Much of your work as an intern will be assisting more experienced architects, often researching obscure building codes, double checking documents, and helping create some of the various mock-ups and models used during the design process.
Before you settle on an internship or placement, though, you’ll want to make sure it’s the right fit for you. Ask yourself these questions:
Where (in the state/the country/the world) do you want to work?
What size and type of organization do you want to work for?
Do you need compensation in an internship, or might you be able to consider alternative compensation (experience, work samples, references, networking, etc.)
Is relocation an option?
- AVAILABLE JOBS FOR ARCHITECTURE MAJORS
The obvious path for an Architecture Major to take is to go into architecture, which is still great work if you can get it. But a number of other options also exist for someone with an architecture skillset.
Design jobs on a smaller scale, such as furniture or industrial design, are common choices, and affecting cities on a larger scale by going into urban planning is also an option. Another option is to work with local government to write and update existing building codes, or to enter one of any number of specialized branches of architecture (such as light architecture or sustainable design).
With our map, you can click the Job Titles and learn more specific information for each position (what their responsibilities are, how much they get paid, etc.) But here, we wanted to call out some of the most common jobs for recent Architecture Major grads.
Here are a few of the most interesting jobs for recent grads such as yourself:
Architects plan and design houses, factories, office buildings, and other structures. To do this, they typically meet with clients, give cost estimates, prepare drawings, and research local building codes.
Urban Planners use their architecture skills to help design cities and urban spaces in a way that’s sustainable and green. Given the encroaching threat of global warming along with continuing population growth, Urban Planners are needed more and more to help design new city spaces or responsibly expand existing ones.
Industrial Designers work similarly to architects, except that rather focus on large-scale buildings and structures, industrial designers create (relatively) smaller items that can be mass-produced.
- SOME QUICK JOB SEARCH TIPS FOR ARCHITECTURE MAJORS
Look For Internships
When you’re struggling to find experience in architecture, internships are an excellent place to get started. Even if you’ve already had an internship, it can still be to your benefit to assist a larger (or smaller) firm in your spare time.
Internships in architecture are often paid, which makes it an easier pill to swallow to suggest going after one, but even those that aren’t paid carry with them a degree of dedication and even prestige. If a firm doesn’t have any positions available, it might even be worth it to volunteer your time for free — as long as it’s a final resort.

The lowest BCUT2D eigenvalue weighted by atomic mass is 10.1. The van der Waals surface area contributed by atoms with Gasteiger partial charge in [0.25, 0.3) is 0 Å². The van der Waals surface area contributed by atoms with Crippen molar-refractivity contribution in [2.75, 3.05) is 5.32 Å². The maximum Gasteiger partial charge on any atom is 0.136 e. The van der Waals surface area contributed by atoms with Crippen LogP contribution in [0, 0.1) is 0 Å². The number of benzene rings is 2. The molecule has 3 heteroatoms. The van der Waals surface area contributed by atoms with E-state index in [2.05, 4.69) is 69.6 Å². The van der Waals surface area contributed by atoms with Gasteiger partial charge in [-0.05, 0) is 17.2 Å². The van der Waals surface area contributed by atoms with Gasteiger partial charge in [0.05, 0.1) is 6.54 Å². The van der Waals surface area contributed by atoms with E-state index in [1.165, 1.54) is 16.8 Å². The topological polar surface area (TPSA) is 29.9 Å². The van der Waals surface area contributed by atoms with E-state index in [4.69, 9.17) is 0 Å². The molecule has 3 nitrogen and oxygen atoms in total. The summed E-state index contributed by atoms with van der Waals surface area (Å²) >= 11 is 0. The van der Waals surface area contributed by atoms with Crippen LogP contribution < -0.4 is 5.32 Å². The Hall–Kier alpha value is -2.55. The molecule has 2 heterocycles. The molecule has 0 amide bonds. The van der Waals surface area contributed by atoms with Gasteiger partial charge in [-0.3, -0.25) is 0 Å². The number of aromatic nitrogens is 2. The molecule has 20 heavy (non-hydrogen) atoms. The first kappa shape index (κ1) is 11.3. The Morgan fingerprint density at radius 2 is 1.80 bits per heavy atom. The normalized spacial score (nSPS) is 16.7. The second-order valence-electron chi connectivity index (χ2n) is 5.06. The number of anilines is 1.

Make a Killer Portfolio (And Keep Track of Your Experience!)
One of the best things you can do to help you find a job in architecture is to keep track of everything you’ve ever done and put that work into some kind of readable form. Most engineers have some sort of professional portfolio, but not everyone remembers that the person reading it might not be as instinctively aware of the importance of certain pieces of it as you are.
Make sure everything in the portfolio is legible and, above all, pretty. When a potential employer looks at it, you want their first impression to be great.
And if you can, keep a solid record of all the projects you’ve ever worked on and all the hard skills you’ve ever learned. In a field like architecture, it’s useful when someone asks what you’re capable of to be able to give them a pretty thorough answer.
- CONTINUING EDUCATION AND CERTIFICATIONS IN ARCHITECTURE
PURSUING AN ADVANCED DEGREE
Obtaining a graduate degree in your course of study can serve as an excellent way to separate you from the herd – but you must first decide whether it’s worth your time.
A Master’s in Architecture is more-or-less required for architects, something that is fairly unique to this major. The reason for this is that the Master’s is a professional degree, meaning that the designation conferred by the degree is required in order to practice architecture. For this reason, going after a M.Arch. is entirely practical, since the other methods of becoming qualified involve some kind of alternative schooling (such as 4+2 programs, or 5 year architecture programs).
PhDs, on the other hand, tend to be for those interested in the theory and history of Architecture rather than its practice. PhDs spend most of their time researching or writing, working to expand the field of architectural knowledge as much as they can.
Here are common advanced degrees that people with an Architecture degree normally consider:
M.Arch. (Master’s in Architecture)
Primarily geared toward getting students to be a little more confident in a particular skill or specialization, many Master’s degrees are also designed so that graduates will also leave with teaching certifications.
PhD (Doctor of Philosophy in Architecture)
PhDs in Architecture focus on conducting research, writing papers, and teaching college students about the field of Architecture.
- EXTERNAL RESOURCES
If you’re still not sure what to do with your degree here are some external sites, to help you with your decision:
American Institute of Architects (AIA)
A professioanl organization dedicated to promoting the field of architecture, the AIA offers continuing educations, industry publications, networking opportunities, and other membership benefits.
National Architecture Accreditation Board (NAAB)
The NAAB is an accrediting organization that provides accreditation to academic programs related to architectural studies.
Enter “[blank]” into the search bar and you can get a sense of what kind of government jobs are available to Visual and Performing Arts Majors. Find a job title you like and come back here to learn more about it.